Snakebite in KwaZulu-Natal: the burden of disease and prediction of risk of adverse outcomes.
Wood, Darryl Ross.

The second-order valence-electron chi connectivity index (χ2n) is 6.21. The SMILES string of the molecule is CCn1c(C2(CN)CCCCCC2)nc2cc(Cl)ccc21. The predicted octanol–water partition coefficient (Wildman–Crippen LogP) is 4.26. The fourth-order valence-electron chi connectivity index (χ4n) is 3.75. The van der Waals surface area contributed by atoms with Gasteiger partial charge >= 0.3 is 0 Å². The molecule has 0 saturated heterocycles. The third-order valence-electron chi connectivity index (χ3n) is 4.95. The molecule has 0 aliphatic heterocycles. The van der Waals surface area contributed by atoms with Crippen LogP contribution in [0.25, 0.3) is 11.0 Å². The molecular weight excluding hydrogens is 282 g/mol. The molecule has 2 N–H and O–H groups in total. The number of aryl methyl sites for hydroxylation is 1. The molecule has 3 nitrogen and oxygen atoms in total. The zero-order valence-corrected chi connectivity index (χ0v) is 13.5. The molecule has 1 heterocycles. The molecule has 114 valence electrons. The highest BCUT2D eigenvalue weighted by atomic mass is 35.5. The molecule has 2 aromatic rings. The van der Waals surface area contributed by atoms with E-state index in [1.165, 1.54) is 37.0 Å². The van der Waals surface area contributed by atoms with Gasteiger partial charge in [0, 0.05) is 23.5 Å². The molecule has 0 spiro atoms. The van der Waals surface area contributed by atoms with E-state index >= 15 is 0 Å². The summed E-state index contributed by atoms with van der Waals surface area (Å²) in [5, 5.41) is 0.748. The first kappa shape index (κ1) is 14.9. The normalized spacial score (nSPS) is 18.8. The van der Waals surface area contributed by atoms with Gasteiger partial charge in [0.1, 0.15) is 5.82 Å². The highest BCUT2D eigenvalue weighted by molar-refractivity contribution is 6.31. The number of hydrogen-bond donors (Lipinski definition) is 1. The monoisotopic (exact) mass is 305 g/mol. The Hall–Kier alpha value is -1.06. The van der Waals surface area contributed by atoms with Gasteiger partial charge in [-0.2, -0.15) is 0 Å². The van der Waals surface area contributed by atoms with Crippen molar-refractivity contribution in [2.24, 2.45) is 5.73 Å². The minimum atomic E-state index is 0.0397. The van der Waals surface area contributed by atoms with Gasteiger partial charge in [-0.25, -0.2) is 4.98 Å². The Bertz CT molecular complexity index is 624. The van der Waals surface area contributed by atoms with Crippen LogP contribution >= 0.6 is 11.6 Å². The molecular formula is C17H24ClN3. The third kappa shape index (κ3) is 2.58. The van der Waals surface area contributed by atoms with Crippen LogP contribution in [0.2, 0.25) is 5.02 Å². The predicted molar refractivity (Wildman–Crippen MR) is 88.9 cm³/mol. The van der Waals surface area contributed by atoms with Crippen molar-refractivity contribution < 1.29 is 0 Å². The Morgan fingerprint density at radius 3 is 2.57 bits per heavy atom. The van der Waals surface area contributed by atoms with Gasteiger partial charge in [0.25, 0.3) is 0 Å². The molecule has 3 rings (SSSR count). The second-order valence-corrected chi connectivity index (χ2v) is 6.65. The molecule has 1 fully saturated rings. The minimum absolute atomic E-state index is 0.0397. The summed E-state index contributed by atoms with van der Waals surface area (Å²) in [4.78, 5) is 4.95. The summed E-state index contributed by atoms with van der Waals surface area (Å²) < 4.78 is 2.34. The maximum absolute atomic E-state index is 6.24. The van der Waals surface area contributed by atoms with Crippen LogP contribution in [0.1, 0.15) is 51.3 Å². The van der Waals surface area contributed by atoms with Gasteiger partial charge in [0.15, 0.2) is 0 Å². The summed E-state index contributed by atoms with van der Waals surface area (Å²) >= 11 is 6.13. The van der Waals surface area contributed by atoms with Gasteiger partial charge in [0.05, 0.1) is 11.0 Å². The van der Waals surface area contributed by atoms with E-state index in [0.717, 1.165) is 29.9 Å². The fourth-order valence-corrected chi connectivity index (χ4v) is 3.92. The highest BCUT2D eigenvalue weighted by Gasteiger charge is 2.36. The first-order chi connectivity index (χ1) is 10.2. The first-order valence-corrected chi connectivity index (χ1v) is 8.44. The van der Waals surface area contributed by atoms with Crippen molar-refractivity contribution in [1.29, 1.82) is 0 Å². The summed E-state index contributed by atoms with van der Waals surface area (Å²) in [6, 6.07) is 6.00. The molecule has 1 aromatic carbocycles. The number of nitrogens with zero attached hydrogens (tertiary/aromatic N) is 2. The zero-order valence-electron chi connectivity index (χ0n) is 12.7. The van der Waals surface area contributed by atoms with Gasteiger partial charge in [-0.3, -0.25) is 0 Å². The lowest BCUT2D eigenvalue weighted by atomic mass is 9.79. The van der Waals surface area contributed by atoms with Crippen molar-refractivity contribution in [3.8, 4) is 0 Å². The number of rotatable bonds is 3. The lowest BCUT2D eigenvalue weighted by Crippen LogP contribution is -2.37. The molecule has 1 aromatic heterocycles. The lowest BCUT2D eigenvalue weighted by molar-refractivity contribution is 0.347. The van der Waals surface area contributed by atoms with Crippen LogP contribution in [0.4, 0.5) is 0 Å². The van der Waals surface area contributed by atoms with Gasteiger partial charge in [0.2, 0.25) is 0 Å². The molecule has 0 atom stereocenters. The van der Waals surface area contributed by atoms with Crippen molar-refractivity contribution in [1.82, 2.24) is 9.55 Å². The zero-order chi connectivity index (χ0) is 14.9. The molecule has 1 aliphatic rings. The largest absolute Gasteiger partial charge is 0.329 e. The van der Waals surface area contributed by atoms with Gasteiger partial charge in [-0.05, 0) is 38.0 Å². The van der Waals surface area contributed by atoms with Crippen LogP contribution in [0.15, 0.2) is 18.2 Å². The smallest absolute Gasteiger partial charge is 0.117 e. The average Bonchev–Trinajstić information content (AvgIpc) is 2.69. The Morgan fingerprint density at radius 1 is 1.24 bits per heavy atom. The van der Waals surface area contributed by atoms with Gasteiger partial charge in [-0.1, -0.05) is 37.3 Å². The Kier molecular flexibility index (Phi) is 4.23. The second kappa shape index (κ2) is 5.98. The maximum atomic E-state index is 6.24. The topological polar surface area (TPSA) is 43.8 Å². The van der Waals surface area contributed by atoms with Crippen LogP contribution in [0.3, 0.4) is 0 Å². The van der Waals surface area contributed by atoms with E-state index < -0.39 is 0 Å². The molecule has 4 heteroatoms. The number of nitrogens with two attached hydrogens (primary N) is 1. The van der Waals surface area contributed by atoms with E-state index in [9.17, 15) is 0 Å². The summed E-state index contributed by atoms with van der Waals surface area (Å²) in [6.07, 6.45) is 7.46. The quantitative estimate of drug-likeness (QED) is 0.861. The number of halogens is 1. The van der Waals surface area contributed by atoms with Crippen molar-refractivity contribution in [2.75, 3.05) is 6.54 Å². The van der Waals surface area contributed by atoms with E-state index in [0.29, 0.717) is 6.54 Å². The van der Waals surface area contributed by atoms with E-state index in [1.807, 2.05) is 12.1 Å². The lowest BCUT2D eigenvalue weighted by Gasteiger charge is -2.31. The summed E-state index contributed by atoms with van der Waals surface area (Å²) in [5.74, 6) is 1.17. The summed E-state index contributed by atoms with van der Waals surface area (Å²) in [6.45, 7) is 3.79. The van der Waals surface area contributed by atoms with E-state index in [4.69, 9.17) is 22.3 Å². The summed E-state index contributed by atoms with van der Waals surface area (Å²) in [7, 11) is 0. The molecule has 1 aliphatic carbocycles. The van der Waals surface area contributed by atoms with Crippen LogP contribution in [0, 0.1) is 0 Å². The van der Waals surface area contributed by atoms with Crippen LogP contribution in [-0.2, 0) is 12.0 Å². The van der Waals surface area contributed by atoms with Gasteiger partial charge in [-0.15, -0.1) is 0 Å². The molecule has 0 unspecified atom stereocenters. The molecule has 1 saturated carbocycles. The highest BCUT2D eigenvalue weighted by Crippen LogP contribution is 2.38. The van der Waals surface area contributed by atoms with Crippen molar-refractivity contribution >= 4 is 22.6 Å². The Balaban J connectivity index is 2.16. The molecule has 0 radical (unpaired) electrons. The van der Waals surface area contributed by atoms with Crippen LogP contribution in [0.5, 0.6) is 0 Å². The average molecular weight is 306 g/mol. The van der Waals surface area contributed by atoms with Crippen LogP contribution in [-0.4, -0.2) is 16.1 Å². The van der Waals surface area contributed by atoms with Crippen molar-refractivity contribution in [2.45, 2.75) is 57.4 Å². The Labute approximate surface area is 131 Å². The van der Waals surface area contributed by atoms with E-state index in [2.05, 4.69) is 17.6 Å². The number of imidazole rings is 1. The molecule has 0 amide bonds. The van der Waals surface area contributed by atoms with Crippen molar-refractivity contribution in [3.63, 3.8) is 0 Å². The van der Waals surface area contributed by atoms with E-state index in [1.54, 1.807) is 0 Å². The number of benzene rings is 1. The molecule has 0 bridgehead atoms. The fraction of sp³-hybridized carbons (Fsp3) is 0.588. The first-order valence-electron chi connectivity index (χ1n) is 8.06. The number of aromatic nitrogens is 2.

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BACKGROUND The total number of snakebites per annum in KwaZulu-Natal (KZN) is unknown. Yet it is believed that the burden that snakebites place on hospitals in areas with a high incidence of snakebite is significant. There are no official snakebite guidelines in South Africa or KwaZulu-Natal. The result is non-uniform management practices and in many cases inappropriate prescribing of antivenom, which may potentially be harmful given a high rate of allergic reactions to antivenom. In order to standardise practice along evidence-based lines, it is important to identify factors predictive of a poor outcome so that treatment can be appropriately targeted at those individuals. AIMS 1. To determine a figure for the annual incidence of snakebite, identify regional variations in incidence and estimate the burden of snakebite on public hospitals in the north-eastern province of KwaZulu-Natal, an area in which snakebite is endemic. 2. To report a five-year prospective experience with snakebite in a highly endemic area of South Africa and to identify factors predictive of severity. 3. To develop and validate a severity scoring system to facilitate the management of snakebite in South Africa by allowing early identification of patients at increased risk of a severe course, and thereby develop an improved algorithm for the management of snakebite. 4. To determine the site of expansion accounting for the swelling in patients bitten by a cytotoxic snake species, in particular to distinguish between muscle compartment swelling and superficial swelling, and to determine the clinical utility of bedside ultrasonic examination as a potential tool for identifying patients with possible compartment syndrome. METHODS The work is reported as four sub-studies, using a selection of methodologies appropriate to each, which are fully described in Chapters 2-7. In order to determine incidence of snakebite, we applied a novel method whereby incidence was extrapolated from antivenom supply data provided by the central provincial pharmacy depot, with the appropriate conversion factor being determined from a stratified a sample of 6 hospitals. We analysed prospectively captured data on all patients admitted to Ngwelezane Hospi Emergency Department from September 2008 to December 2013 with a diagnosis of snakebite. Using the need for an active treatment intervention (ATI), which we defined as antivenom administration or surgical intervention as a proxy for severity, we analysed our data for factors present on admission which were predictive of severity. In a subsequent study, we developed a severity score on a cohort of patients, which was then validated in a separate and subsequent cohort of patients. We developed a methodology for the assessment of depth of bite in patients bitten on a limb whereby the ratio of the thickness of the deep muscle compartment and the subcutaneous compartment of the bitten limb, measured by bedside ultrasound, were expressed proportionally, and compared with the ratio on the unaffected limb. This information was then used to identify the major site of swelling. RESULTS Incidence We estimated that 11% (95% CI: 8-14%) of snakebite presentations to hospital resulted in the administration of antivenom. By extrapolation, the overall incidence for KZN was 16/100 000. There was wide geographic variation, with the highest incidence, at 82/100 000 in the subtropical north east of the province. The estimated annual cost of snakebite in KZN was between USD 1 135 782 and USD 2 877 314. Analysis of a case series and prediction of severity 879 cases were analysed. Envenomation was identified in over two thirds of admissions. Cytotoxic snakebites accounted for 98% of envenomations. Only 4 cases of haemotoxic bleeding and 5 cases of neurotoxicity were admitted. Although we demonstrated a significant correlation between severity and prolonged INR, reduced platelet count, haemoglobin, reduced or elevated leucocyte count and elevated serum urea. However, their use as predictors of severity was limited by poor sensitivity and specificity. Clinical factors correlating with severity were the paediatric age group and a delayed presentation to hospital. In the prospective study, 146 of 879 snakebite admissions in the development cohort and 40 of 100 in the validation cohort reached the primary end point of an ATI. Six predictors of risk for ATI were identified from the development cohort: age <14 years, delay to admission >7 hours, white cell count > 10x109 cells/l, platelet count<92 x109/l, haemoglobin <7.1 g/dl, INR >1.2. Each risk predictor was assigned a score of 1; ROC curve analysis returned a value of more than 4 out of 6 as the optimal cut-off for prediction of an ATI (AUC 0.804; 95% CI 0.758-0.84). Testing of the score on the validation cohort produced a sensitivity of 22.5% and a specificity of 96.6%. The PPV and NPV were 81.8% and 65.2% respectively. Ultrasonic determination of the site of swelling in cytotoxic envenomation The majority of bites were in the upper limb (27/42). Tissue expansion was noted in both the sub-cutaneous and muscle compartments of the envenomed limbs. The site of swelling was predominantly in the subcutaneous tissues, while swelling in muscle compartment was limited (the mean expansion coefficient for subcutaneous tissues was 2.0 (CI: 1.7-2.3) versus 1.06 (CI: 1.0-1.1) respectively). The difference between the groups was significant (P<001). One case, confirmed as compartment syndrome, showed marked swelling in the muscle group and stood out as a clear outlier in terms of the expansion coefficient. CONCLUSIONS The burden of snakebite is substantial, and is felt unequally across the province. Furthermore, we propose that our method may be used to estimate the incidence of other diseases treated with a standard regimen and for which incidence figures are otherwise unknown. Two-thirds of patients who present to hospital with snakebite in north-eastern South Africa will have symptoms of envenomation, with the overwhelming majority manifesting cytotoxicity. Bites by neurotoxic and haemotoxic species are rare. We have identified a number of factors which may potentially be of value in predicting severity, but which are on their own of insufficient accuracy to be reliable. Basic ultrasound techniques may be used to identify the site and degree of tissue swelling from cytotoxic envenomation. It is a non-invasive, painless procedure that can assist the clinician to assess the injured limb and may also be of benefit to monitor the progression of swelling. Our scoring system, which we propose to name the Zululand Snakebite Severity Score (ZSSS), is a useful adjunct to clinical assessment in managing snakebite. A patient with a positive result has an 80% probability of progressing to the point where an ATI is indicated. Its value is greatest in those patients who fall in the mild to moderate clinical category. This score now requires validation on a wider scale across South Africa, to determine its accuracy in areas other than those in which it was tested.